Water treated at the plant did not meet the final pH standard. pH measures the acidity of a liquid. The pH is purposely raised to over 10 in order for it to be used as operating water in Montana Resource’s mill. Discharge standards only apply when water is discharged to Silver Bow Creek.

Issue 2: Gypsum scaling

Gypsum scale build up on the lip of the treatment plant clarifier overflow.
This photo from EPA’s 2010 five-year review report shows gypsum scale build up on the lip of the treatment plant clarifier overflow.

During the water treatment process, gypsum sometimes builds up, or ‘scales’, on the inside of tanks and pipes. This leads to a need for additional maintenance, as parts of the plant must be shut down for a short period each year so that crews can remove the build up. Measures to help manage and reduce scaling are being evaluated, and gypsum concentrations are monitored weekly.

Issue 3: Cadmium

Testing showed that treated water at times did not meet the standard for cadmium, a toxic metal. After adjustments were made to increase the pH, the standard for cadmium was met.

Issue 4: Test did not include treatment of Pit water

The 2007 performance test measured treated surface water from Horseshoe Bend. While this water is similarly contaminated, Pit water has higher concentrations of toxic metals and sulfate.

Issue 5: Scale Inhibitors used to control gypsum may effect metals removal

This issue is closely related to issue 2. To reduce gypsum scaling on critical pipelines and pumps, scale inhibitors are used. These chemical additions make it more difficult for gypsum to precipitate out of treated water and build up in the plant. Their effect on metals removal was a concern, but studies have shown no discernable effect of inhibitors on metals removal.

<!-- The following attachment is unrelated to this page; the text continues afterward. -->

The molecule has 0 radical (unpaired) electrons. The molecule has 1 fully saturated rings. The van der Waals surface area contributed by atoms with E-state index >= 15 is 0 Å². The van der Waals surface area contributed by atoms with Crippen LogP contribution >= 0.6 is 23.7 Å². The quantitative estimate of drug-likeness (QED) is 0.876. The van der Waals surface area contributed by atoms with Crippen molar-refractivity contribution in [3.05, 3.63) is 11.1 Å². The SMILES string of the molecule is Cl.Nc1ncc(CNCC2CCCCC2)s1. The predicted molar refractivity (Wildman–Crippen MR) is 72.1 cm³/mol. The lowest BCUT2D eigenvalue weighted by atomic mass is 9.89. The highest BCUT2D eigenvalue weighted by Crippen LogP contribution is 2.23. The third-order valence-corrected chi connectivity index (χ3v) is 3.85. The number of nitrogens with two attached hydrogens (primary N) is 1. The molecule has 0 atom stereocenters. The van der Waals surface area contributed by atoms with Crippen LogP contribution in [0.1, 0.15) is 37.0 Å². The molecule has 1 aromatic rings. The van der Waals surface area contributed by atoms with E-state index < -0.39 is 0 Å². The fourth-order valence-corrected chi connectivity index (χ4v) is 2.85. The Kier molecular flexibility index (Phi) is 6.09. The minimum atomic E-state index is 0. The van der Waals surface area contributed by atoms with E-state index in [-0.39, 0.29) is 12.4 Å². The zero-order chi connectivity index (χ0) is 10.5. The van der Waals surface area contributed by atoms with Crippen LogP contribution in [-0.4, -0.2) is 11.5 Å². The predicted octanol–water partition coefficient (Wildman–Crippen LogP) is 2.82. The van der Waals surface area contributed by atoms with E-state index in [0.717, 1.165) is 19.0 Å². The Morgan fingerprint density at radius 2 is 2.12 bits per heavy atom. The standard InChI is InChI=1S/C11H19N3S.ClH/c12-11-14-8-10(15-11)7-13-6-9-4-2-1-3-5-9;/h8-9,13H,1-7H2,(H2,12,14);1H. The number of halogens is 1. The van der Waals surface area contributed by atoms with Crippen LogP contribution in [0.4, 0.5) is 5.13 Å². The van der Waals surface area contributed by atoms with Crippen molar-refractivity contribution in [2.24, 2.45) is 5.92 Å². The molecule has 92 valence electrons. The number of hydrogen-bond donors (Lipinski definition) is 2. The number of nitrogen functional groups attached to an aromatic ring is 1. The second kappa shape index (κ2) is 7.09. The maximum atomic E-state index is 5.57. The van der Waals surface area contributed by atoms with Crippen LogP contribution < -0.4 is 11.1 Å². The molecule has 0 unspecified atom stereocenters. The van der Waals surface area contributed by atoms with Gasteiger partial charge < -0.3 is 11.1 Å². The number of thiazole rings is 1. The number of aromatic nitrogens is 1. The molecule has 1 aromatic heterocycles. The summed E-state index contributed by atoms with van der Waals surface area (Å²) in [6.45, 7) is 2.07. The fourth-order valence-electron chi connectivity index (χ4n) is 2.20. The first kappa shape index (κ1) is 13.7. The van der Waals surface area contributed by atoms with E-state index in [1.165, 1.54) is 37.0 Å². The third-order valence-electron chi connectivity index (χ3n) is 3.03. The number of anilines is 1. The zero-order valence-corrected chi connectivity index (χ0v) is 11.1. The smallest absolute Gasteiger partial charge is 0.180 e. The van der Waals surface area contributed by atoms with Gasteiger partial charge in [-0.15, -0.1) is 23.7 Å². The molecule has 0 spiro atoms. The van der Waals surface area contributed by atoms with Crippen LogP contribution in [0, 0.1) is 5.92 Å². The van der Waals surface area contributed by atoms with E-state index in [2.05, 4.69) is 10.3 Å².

Issue 6: Whole Effluent Toxicity

Whole Effluent Toxicity (WET) is a measure of the total toxic effect from pollutants in treated wastewater on aquatic life. In 2010, WET testing had not yet been performed on treated water. Treated water is currently recycled in active mining operations, so it is no threat to aquatic life. Preliminary WET testing was completed during pilot testing using Horseshoe Bend water. Results showed the chronic exposure concentration with the lowest observable effect was 75% treated water mixed with 25% dilution water. More WET testing is planned.

Recommendations

EPA recommended that an additional performance test be completed prior to the 2015 five-year review to investigate all six of these issues and possible solutions.

EPA also noted that operations and maintenance at the plant are now more focused on preventative care, and operations in general have been optimized. After adjustments, treated water met all discharge standards with the exception of pH (issue 1).

In order to be protective in the long term, the various water quality issues in treated Pit water will have to be resolved before discharge to Silver Bow Creek becomes necessary. As long as Montana Resources continues active mining at the Continental Pit, no discharge is expected to occur.

Recommendations for additional performance testing will be addressed by treatability studies starting in 2016 and concluded by 2019, well before any discharge would potentially occur.